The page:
At Budokan (1979)


 
Disc One 1. Mr. Tamborine Man 2. Shelter From the Storm 3. Love Minus Zero/No Limit 4. Ballad of a Thin Man 5. Don't Think Twice, It's Alright 6. Maggie's Farm 7. One More Cup of Coffee (Valley Below) 8. Like a Rolling Stone 9. I Shall Be Released 10.Is Your Love in Vain? 11.Going, Going, Gone Disc Two 1. Blowin' in the Wind 2. Just Like a Woman 3. Oh, Sister 4. Simple Twist of Fate 5. All Along the Watchtower 6. I Want You 7. All I Really Want To do 8. Knockin' on Heaven's Door 9. It's Alright, Ma (I'm Only Bleeding) 10.Forever Young 11.The Times They Are A-Changin'

 

Bob Dylan put out an awful lot of live albums in the 1970s. Fortunately, none of them really sounded like one or the other. Famous for changing musical styles at the drop of the hat, Dylan's concert tours seemed to emulate the style of his current record that he was currently promoting, and if fans wanted to hear the old favorites in the same way they were recorded, they were in for a big disappointment. For whatever reason, this never seemed to bother the legions of fans that came to his concert. Oh, sure, the folkies dissed him pretty hard back in the mid sixties when he picked up an electric guitar, and many were not too pleased during his Born Again phase of the early 1980s when he only played his Christian material. but in most cases the faithful were fine with the performances.

This record, coming off the heels of Street Legal, uses the sounds and styles of that record as its foundation. In other words, it's very slick with a lot of brass, flutes and very carefully crafted music. Since that album was never a favorite of the faithful, this album, then, received much of the same frigidness. The atmosphere in the sacred Japanese hall was a long way from the rowdiness of, say, Before the Flood from only five years back.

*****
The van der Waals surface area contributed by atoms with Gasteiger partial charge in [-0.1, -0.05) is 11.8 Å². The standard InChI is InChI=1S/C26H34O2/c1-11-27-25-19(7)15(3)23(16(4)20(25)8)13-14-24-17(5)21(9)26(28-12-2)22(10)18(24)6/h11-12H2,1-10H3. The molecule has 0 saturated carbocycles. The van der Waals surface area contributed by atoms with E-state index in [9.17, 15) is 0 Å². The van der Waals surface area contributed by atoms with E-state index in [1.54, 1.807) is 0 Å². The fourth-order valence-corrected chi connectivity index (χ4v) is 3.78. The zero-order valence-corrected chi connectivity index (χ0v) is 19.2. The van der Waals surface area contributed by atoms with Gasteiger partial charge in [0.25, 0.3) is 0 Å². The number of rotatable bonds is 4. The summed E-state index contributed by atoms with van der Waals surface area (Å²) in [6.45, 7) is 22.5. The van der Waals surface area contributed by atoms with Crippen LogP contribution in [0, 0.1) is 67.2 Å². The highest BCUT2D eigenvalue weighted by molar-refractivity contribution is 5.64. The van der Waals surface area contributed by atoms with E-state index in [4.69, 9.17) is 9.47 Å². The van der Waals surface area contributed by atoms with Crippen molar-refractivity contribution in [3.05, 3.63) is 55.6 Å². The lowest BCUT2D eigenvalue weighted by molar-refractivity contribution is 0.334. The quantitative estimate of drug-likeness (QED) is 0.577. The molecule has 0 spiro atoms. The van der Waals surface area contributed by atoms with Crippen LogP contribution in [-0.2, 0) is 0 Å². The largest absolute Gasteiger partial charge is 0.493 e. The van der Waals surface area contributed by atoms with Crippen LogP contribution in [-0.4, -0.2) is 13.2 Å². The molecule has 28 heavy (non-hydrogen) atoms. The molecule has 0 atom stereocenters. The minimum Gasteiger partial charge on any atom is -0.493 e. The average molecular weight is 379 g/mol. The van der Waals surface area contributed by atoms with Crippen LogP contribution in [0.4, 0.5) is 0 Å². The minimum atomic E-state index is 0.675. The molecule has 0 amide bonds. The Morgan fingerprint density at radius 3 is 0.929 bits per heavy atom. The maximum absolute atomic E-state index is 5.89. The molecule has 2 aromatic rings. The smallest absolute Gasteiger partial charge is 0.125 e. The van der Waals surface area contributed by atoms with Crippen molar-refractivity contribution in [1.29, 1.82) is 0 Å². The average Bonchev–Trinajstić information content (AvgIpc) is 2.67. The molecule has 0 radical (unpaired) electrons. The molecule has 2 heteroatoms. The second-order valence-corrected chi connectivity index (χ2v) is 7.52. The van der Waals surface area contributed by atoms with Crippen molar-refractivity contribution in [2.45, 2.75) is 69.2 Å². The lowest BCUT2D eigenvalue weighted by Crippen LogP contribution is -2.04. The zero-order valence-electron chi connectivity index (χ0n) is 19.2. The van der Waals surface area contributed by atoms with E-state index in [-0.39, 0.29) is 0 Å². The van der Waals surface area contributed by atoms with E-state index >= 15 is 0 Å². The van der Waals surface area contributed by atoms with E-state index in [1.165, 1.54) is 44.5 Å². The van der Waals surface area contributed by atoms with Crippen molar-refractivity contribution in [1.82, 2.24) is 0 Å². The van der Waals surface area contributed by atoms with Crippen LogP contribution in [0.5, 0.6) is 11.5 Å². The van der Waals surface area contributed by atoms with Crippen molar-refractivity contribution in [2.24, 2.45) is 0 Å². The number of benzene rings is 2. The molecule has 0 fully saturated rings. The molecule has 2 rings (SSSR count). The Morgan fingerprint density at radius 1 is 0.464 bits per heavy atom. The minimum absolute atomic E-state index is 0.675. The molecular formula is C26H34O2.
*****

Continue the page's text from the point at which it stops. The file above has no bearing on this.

Maybe because I wasn't old enough back then to really know much at all about Dylan, but this change of scenery doesn't really bother me. Listening to this album so many decades later definitely shows its age. You can hear a lot of double knits and shag carpets (if such a thing as possible), yet all of the songs sound perfectly acceptable, and whereas I wouldn't dare say any of the older songs are better than the originals, they certainly come across as fresh and well cared for here.

As a matter of fact, this album sounds strangely a bit too cautious. Not that it's a drawback, but it just seems so.....odd coming from Dylan. When he talks to the audience in between songs, he sounds, well, normal. Nothing at all like the mystical figure we've come to expect. He even sounds (gulp) sober. You might say that a double album was a bit much, since it was the first of its kind (Before the Flood was a double live album, but that album was about half him and half The Band), but the whole set is very soothing and relaxing, and it was nice to see so many years later that he could pull this off for an entire show. It's different, it's slick, it's tame and it's not what you'd really expect from a Dylan concert, but that doesn't mean it isn't good. It is. No matter what some may say.

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